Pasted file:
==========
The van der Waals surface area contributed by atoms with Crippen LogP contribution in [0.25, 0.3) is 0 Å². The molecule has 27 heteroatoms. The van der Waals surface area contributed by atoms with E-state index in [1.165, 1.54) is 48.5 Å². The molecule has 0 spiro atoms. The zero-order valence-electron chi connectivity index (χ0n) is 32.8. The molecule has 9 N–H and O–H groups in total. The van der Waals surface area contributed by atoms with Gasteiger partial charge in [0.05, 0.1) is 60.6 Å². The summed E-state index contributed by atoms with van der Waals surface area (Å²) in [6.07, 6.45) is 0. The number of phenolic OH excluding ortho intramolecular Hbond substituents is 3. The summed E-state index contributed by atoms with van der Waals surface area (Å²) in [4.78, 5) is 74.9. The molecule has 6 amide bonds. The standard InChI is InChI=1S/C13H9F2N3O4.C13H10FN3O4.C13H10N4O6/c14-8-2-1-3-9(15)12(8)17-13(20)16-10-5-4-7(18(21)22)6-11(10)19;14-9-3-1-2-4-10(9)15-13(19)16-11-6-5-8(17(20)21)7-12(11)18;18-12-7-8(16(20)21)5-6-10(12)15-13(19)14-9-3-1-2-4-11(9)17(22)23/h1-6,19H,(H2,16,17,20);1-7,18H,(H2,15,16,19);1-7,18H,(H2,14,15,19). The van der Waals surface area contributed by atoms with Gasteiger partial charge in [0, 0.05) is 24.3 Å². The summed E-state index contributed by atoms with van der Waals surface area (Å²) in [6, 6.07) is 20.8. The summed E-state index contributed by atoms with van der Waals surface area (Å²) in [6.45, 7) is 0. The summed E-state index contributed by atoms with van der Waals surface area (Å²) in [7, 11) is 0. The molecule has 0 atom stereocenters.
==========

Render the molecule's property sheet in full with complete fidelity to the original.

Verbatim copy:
The van der Waals surface area contributed by atoms with Crippen LogP contribution in [0.25, 0.3) is 0 Å². The molecule has 27 heteroatoms. The van der Waals surface area contributed by atoms with E-state index in [1.165, 1.54) is 48.5 Å². The molecule has 0 spiro atoms. The zero-order valence-electron chi connectivity index (χ0n) is 32.8. The molecule has 9 N–H and O–H groups in total. The van der Waals surface area contributed by atoms with Gasteiger partial charge in [0.05, 0.1) is 60.6 Å². The summed E-state index contributed by atoms with van der Waals surface area (Å²) in [6.07, 6.45) is 0. The number of phenolic OH excluding ortho intramolecular Hbond substituents is 3. The summed E-state index contributed by atoms with van der Waals surface area (Å²) in [4.78, 5) is 74.9. The molecule has 6 amide bonds. The standard InChI is InChI=1S/C13H9F2N3O4.C13H10FN3O4.C13H10N4O6/c14-8-2-1-3-9(15)12(8)17-13(20)16-10-5-4-7(18(21)22)6-11(10)19;14-9-3-1-2-4-10(9)15-13(19)16-11-6-5-8(17(20)21)7-12(11)18;18-12-7-8(16(20)21)5-6-10(12)15-13(19)14-9-3-1-2-4-11(9)17(22)23/h1-6,19H,(H2,16,17,20);1-7,18H,(H2,15,16,19);1-7,18H,(H2,14,15,19). The van der Waals surface area contributed by atoms with Gasteiger partial charge in [0, 0.05) is 24.3 Å². The summed E-state index contributed by atoms with van der Waals surface area (Å²) in [6, 6.07) is 20.8. The summed E-state index contributed by atoms with van der Waals surface area (Å²) in [6.45, 7) is 0. The summed E-state index contributed by atoms with van der Waals surface area (Å²) in [7, 11) is 0. The molecule has 0 atom stereocenters.